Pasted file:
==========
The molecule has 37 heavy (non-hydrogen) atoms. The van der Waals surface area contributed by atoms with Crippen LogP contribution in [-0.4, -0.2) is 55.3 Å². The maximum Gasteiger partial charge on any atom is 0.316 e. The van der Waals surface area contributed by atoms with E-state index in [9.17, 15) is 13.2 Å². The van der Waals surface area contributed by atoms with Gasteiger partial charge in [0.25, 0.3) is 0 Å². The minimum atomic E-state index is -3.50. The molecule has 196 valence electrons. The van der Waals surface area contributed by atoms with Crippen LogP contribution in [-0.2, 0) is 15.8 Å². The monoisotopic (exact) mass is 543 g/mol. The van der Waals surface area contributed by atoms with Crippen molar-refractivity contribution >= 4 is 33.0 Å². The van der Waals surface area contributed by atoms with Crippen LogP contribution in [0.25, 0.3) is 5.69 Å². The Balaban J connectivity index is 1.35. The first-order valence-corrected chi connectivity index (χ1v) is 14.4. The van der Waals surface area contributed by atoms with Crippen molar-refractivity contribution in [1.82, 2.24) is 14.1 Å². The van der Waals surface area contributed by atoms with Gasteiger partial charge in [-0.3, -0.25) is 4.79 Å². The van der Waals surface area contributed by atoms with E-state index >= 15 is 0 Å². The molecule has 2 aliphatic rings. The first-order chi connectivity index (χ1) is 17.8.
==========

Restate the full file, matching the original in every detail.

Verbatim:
The molecule has 37 heavy (non-hydrogen) atoms. The van der Waals surface area contributed by atoms with Crippen LogP contribution in [-0.4, -0.2) is 55.3 Å². The maximum Gasteiger partial charge on any atom is 0.316 e. The van der Waals surface area contributed by atoms with E-state index in [9.17, 15) is 13.2 Å². The van der Waals surface area contributed by atoms with Gasteiger partial charge in [0.25, 0.3) is 0 Å². The minimum atomic E-state index is -3.50. The molecule has 196 valence electrons. The van der Waals surface area contributed by atoms with Crippen LogP contribution in [-0.2, 0) is 15.8 Å². The monoisotopic (exact) mass is 543 g/mol. The van der Waals surface area contributed by atoms with Crippen molar-refractivity contribution >= 4 is 33.0 Å². The van der Waals surface area contributed by atoms with Crippen LogP contribution in [0.25, 0.3) is 5.69 Å². The Balaban J connectivity index is 1.35. The first-order valence-corrected chi connectivity index (χ1v) is 14.4. The van der Waals surface area contributed by atoms with Crippen molar-refractivity contribution in [1.82, 2.24) is 14.1 Å². The van der Waals surface area contributed by atoms with Gasteiger partial charge in [-0.3, -0.25) is 4.79 Å². The van der Waals surface area contributed by atoms with E-state index >= 15 is 0 Å². The molecule has 2 aliphatic rings. The first-order chi connectivity index (χ1) is 17.8.